Next Men: Aftermath #44 from IDW Publishing terminates not only the revival of writer/artist John Byrne’s worthy slantwise 1992–94 reinterpretation of mutant merriment, but also the adventures of the eponymous quintet. Probably. Possibly. Perhaps. Tellingly, the sans serif phrase “THE END?!” on a black background constitutes the cover, a bit of minimalism that might strike some as merely slothful, and the issue’s content manages to feel at once perfunctory and ponderous, as if Byrne, his publisher, or both had wearied of the whole affair. “Rude Chapbooks” has never stinted with its praise for Next Men—as a click here and a smidgen of backtracking will attest—but this potential valedictory comes as a grievous disappointment. Indeed, it succeeds only in exemplifying infodumpage, with explanatory balloons and captions packing its panels so tightly the issue resembles something from Robert Kanigher at his bloviating best. Further, would it have been too much to ask that letterer Neil Uyetake, editor Chris Ryall, or both flag and fix the manifold misspellings populating all of those balloons and captions?
Ragemoor #4, that Dark Horse miniseries’ sayonara from writer Jan Strnad and artist Richard Corben, sparks a wee whimsy. To wit, wouldn’t it be grand if some canny publisher launched a black-and-white ongoing titled Jan and Richard’s Comics & Stories? The two of them have partnered so long and so well (if, alas, so irregularly) that a monthly showcase for their collaboration, regardless of genre, would demand attention and, in all likelihood, reward that attention amply. Here, with devilish élan, Strnad and Corben finish their malefic masonry on the tale of the titular way-ancient castle, its nominal master, and his unhinged manservant and unrequited (and unfaithful) heartthrob. Twenty-four pages of blissful black-and-white depravity, it extends, to everyone’s benefit, Corben’s mastery of the medium. (Gosh! If only DC would grant him a Batbook or Marvel would honor him with an X-series!) Strnad, for his part, plays macabre like a master of the viola, ranging in a split second between soothing and brutal, as with the denouement’s (re)introduction of poor Cousin Anoria. Elegantly demented—and wholeheartedly recommended.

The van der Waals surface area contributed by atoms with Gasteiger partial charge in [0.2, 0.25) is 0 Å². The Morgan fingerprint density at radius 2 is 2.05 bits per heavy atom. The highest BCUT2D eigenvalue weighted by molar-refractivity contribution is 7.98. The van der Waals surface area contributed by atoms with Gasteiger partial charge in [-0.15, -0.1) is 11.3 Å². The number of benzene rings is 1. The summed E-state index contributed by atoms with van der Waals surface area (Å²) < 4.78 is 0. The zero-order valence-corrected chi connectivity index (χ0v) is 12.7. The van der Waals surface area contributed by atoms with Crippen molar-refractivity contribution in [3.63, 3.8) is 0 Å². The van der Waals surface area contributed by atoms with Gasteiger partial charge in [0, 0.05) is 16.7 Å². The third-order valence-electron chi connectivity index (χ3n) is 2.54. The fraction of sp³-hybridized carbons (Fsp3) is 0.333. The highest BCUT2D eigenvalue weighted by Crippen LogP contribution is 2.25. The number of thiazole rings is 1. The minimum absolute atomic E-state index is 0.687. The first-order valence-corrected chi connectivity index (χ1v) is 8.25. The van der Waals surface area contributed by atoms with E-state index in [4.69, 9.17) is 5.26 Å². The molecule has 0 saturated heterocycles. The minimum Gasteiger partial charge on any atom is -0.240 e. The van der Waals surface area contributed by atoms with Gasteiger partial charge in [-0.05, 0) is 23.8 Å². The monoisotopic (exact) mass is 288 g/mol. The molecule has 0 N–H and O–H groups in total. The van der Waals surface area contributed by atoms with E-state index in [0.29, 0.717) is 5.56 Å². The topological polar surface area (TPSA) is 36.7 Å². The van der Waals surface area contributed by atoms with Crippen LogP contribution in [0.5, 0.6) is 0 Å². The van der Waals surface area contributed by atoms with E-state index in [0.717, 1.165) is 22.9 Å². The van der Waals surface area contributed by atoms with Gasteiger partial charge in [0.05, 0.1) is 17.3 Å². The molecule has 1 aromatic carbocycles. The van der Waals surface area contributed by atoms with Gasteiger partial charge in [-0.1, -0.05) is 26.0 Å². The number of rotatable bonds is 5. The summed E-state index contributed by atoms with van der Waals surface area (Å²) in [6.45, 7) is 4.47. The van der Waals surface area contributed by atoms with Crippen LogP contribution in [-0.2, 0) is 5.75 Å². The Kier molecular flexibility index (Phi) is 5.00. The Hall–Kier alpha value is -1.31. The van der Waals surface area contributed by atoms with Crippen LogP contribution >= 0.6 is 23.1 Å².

A babe, a bear, and a buckaroo with a ticker as big as Texas, if a brain a whole lot smaller. Who but the most pinheaded of spandex addicts could resist a comic book starring such a trio? Sad to say, the publication of Image’s Reed Gunther #10 precedes a hiatus of indeterminate duration, as noted in an afterword from creators Shane (who writes it) and Chris (who illustrates it) Houghton. A dad-blamed shame, that. Since its June 2011 debut, the wacky Western has provided an anodyne alternative to superheroic grim ’n’ grittiness, a breath of prairie-fresh air in an industry otherwise smoggy beyond endurance. The issue now under consideration, for instance, concludes a two-pardner…er, two-parter wherein the eponymous cowpoke rescues his B.F.F., ursine Sterling, from demonic possession. To do so, unfortunately, Reed relies on his noggin; more specifically, he sells his soul to the usual infernal shylock. That, in turn, compels Sterling and Reed’s they-don’t-yet-acknowledge-it-but-she-is gal, Starla, to exorcise him. The climax involves, among other felicities, “a jar of the world’s best pickles.” Sweet! | Bryan A. Hollerbach
Click here for a preview of Ragemoor #4, courtesy of Dark Horse.
Click here for a preview of Casanova: Avaritia #4, here for a preview of Memorial #6, here for a preview of Next Men: Aftermath #44, here for a preview of Reed Gunther #10, all courtesy of Comic Book Resources.